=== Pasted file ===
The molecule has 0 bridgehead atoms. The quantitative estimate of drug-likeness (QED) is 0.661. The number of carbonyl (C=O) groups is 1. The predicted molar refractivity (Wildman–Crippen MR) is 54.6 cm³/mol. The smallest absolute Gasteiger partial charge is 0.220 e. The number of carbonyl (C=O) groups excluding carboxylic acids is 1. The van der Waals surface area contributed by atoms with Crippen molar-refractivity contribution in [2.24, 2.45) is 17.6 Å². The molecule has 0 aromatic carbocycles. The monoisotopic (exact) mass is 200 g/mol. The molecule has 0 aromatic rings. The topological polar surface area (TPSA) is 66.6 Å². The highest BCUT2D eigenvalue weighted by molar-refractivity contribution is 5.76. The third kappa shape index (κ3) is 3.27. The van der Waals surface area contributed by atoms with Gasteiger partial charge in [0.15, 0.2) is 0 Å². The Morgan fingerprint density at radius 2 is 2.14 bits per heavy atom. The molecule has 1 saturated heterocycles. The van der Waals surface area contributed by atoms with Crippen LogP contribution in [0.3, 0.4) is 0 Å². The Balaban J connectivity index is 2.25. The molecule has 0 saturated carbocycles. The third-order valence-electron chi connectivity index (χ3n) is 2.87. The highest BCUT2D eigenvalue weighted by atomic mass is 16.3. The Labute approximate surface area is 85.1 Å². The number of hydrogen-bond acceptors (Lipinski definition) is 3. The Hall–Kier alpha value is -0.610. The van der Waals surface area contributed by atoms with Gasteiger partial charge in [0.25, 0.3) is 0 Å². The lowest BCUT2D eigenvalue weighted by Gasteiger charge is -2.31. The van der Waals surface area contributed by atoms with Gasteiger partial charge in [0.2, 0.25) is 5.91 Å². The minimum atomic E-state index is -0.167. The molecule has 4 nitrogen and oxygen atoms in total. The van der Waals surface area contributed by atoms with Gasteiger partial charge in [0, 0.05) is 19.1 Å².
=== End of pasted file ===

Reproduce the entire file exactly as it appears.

The molecule has 0 bridgehead atoms. The quantitative estimate of drug-likeness (QED) is 0.661. The number of carbonyl (C=O) groups is 1. The predicted molar refractivity (Wildman–Crippen MR) is 54.6 cm³/mol. The smallest absolute Gasteiger partial charge is 0.220 e. The number of carbonyl (C=O) groups excluding carboxylic acids is 1. The van der Waals surface area contributed by atoms with Crippen molar-refractivity contribution in [2.24, 2.45) is 17.6 Å². The molecule has 0 aromatic carbocycles. The monoisotopic (exact) mass is 200 g/mol. The molecule has 0 aromatic rings. The topological polar surface area (TPSA) is 66.6 Å². The highest BCUT2D eigenvalue weighted by molar-refractivity contribution is 5.76. The third kappa shape index (κ3) is 3.27. The van der Waals surface area contributed by atoms with Gasteiger partial charge in [0.15, 0.2) is 0 Å². The Morgan fingerprint density at radius 2 is 2.14 bits per heavy atom. The molecule has 1 saturated heterocycles. The van der Waals surface area contributed by atoms with Crippen LogP contribution in [0.3, 0.4) is 0 Å². The Balaban J connectivity index is 2.25. The molecule has 0 saturated carbocycles. The third-order valence-electron chi connectivity index (χ3n) is 2.87. The highest BCUT2D eigenvalue weighted by atomic mass is 16.3. The Labute approximate surface area is 85.1 Å². The number of hydrogen-bond acceptors (Lipinski definition) is 3. The Hall–Kier alpha value is -0.610. The van der Waals surface area contributed by atoms with Gasteiger partial charge in [0.25, 0.3) is 0 Å². The lowest BCUT2D eigenvalue weighted by Gasteiger charge is -2.31. The van der Waals surface area contributed by atoms with Gasteiger partial charge in [0.2, 0.25) is 5.91 Å². The minimum atomic E-state index is -0.167. The molecule has 4 nitrogen and oxygen atoms in total. The van der Waals surface area contributed by atoms with Gasteiger partial charge in [0, 0.05) is 19.1 Å².